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An estimated 9.5 million Polish Americans and well over one million Polish Canadians live in the United States and Canada. They represent about 3% of the population in each country.

There are approximately 185,000 Polish-speakers in the Chicago metropolitan area alone, and Buffalo, NY, is seen as Polonia's second city in the US and home to many Polish Americans. Buffalo's steel mills and automobile factories provided jobs for many Polish immigrants in the early 20th century. Buffalo is the only city to have official celebrations inspired by the popular Polish custom of Dyngus Day.

According to the Canada 2016 Census, there are 1,106,585 Polish Canadians. The population is widely dispersed across Canada. The first Polish immigrants came to Canada in the 19th century. One of the largest concentrations of Polish Canadians is in the Roncesvalles area of Toronto. The area holds an annual Polish Festival, Canada's largest.

Many Americans and Canadians with Polish roots grow interested in tracing their family heritage to rediscover their ancestral ties to Poland. This type of travel tends to create a very memorable, emotional, and personal attachment to the country or location. Many first-time heritage-focused visitors are found to be returning to Poland for sentimental reasons or further research. With many resources available, reconnecting with your Polish heritage has never been easier.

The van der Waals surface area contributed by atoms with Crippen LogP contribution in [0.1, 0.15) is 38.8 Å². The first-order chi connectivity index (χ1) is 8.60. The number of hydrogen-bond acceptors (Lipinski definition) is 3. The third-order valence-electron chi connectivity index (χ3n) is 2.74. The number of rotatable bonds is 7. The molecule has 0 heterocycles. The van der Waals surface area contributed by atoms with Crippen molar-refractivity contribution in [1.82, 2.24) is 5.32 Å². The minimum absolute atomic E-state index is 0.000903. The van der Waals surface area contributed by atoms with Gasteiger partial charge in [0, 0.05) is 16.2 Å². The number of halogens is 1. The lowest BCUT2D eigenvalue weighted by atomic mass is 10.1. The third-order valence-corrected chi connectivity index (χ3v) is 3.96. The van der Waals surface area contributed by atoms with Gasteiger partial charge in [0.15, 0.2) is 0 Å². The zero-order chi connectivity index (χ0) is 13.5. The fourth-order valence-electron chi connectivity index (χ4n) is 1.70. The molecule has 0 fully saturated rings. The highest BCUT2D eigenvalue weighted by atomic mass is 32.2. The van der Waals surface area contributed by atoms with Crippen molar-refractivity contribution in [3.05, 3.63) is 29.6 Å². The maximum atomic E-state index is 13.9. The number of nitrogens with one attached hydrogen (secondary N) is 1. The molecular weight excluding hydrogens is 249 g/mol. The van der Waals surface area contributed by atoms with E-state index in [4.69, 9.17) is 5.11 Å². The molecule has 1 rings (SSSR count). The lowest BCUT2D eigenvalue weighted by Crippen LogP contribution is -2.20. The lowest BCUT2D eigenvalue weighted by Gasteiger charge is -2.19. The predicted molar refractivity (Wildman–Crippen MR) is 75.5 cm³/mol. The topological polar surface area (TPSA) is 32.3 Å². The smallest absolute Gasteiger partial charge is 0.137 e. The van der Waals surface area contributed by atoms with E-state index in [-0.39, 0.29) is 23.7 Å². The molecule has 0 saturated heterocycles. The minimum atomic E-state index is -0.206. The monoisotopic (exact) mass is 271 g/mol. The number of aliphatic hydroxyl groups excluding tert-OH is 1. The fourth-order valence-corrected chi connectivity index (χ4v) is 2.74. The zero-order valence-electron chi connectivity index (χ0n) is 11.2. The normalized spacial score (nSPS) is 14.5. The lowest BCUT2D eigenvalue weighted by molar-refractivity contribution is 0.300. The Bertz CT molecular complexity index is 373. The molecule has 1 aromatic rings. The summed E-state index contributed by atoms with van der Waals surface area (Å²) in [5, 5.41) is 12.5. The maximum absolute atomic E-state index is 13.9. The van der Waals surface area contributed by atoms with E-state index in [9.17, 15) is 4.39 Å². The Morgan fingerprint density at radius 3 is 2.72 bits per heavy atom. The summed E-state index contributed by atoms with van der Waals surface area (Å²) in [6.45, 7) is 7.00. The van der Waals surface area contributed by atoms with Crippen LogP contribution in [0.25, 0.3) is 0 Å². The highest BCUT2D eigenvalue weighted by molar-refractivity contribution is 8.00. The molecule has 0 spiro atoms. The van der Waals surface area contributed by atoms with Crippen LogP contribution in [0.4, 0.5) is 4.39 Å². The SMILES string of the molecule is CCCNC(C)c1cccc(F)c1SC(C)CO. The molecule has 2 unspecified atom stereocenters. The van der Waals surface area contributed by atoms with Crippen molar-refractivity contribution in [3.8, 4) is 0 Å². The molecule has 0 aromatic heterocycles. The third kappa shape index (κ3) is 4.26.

While waiting for transatlantic tourism to open again, you can use specific resources and tools to begin tracing your heritage trail. You could start by contacting the Polish Genealogical Society of America (PGSA) for questions and tips. Warsaw's POLIN Museum of the History of Polish Jews has created a Virtual Shtetl project which can prove invaluable in researching your Jewish ancestry in Poland. One can also explore the history and fates of Polish emigrants at the Emigration Museum in Gdynia. Additionally, the Polish State Archives collect vital information from various sources but unfortunately could prove challenging to navigate for non-Polish speakers.

Even if you have no family connection to this magnificent country, you should still make a point to visit it in the near future and start your European adventure in Poland.

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Polish National Tourist Office
221 River St. 9th floor
Hoboken, NJ 07030
Phone: 1 (551) 344-3057
e-mail: info.na@poland.travel